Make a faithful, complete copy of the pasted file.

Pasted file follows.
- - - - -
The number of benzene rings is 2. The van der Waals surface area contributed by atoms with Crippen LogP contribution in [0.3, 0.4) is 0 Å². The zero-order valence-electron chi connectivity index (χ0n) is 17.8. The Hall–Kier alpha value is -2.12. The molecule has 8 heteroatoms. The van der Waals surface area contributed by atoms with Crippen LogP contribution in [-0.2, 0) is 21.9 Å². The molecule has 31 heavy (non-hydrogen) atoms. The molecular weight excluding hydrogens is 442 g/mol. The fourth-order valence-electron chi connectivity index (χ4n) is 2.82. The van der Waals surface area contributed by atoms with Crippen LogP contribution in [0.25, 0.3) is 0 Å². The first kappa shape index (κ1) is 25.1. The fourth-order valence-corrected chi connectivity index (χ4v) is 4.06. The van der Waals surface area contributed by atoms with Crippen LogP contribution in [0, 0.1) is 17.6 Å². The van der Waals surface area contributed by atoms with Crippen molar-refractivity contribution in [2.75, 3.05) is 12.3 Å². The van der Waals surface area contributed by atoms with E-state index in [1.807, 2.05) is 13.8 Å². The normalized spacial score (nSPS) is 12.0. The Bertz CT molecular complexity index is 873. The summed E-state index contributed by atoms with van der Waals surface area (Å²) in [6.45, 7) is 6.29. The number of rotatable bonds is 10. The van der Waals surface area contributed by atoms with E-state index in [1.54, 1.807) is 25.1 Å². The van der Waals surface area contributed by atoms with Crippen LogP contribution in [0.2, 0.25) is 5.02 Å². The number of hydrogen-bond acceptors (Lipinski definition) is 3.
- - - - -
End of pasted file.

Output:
The number of benzene rings is 2. The van der Waals surface area contributed by atoms with Crippen LogP contribution in [0.3, 0.4) is 0 Å². The zero-order valence-electron chi connectivity index (χ0n) is 17.8. The Hall–Kier alpha value is -2.12. The molecule has 8 heteroatoms. The van der Waals surface area contributed by atoms with Crippen LogP contribution in [-0.2, 0) is 21.9 Å². The molecule has 31 heavy (non-hydrogen) atoms. The molecular weight excluding hydrogens is 442 g/mol. The fourth-order valence-electron chi connectivity index (χ4n) is 2.82. The van der Waals surface area contributed by atoms with Crippen LogP contribution in [0.25, 0.3) is 0 Å². The first kappa shape index (κ1) is 25.1. The fourth-order valence-corrected chi connectivity index (χ4v) is 4.06. The van der Waals surface area contributed by atoms with Crippen LogP contribution in [0, 0.1) is 17.6 Å². The van der Waals surface area contributed by atoms with Crippen molar-refractivity contribution in [2.75, 3.05) is 12.3 Å². The van der Waals surface area contributed by atoms with E-state index in [1.807, 2.05) is 13.8 Å². The normalized spacial score (nSPS) is 12.0. The Bertz CT molecular complexity index is 873. The summed E-state index contributed by atoms with van der Waals surface area (Å²) in [6.45, 7) is 6.29. The number of rotatable bonds is 10. The van der Waals surface area contributed by atoms with E-state index in [1.54, 1.807) is 25.1 Å². The van der Waals surface area contributed by atoms with Crippen LogP contribution in [0.2, 0.25) is 5.02 Å². The number of hydrogen-bond acceptors (Lipinski definition) is 3.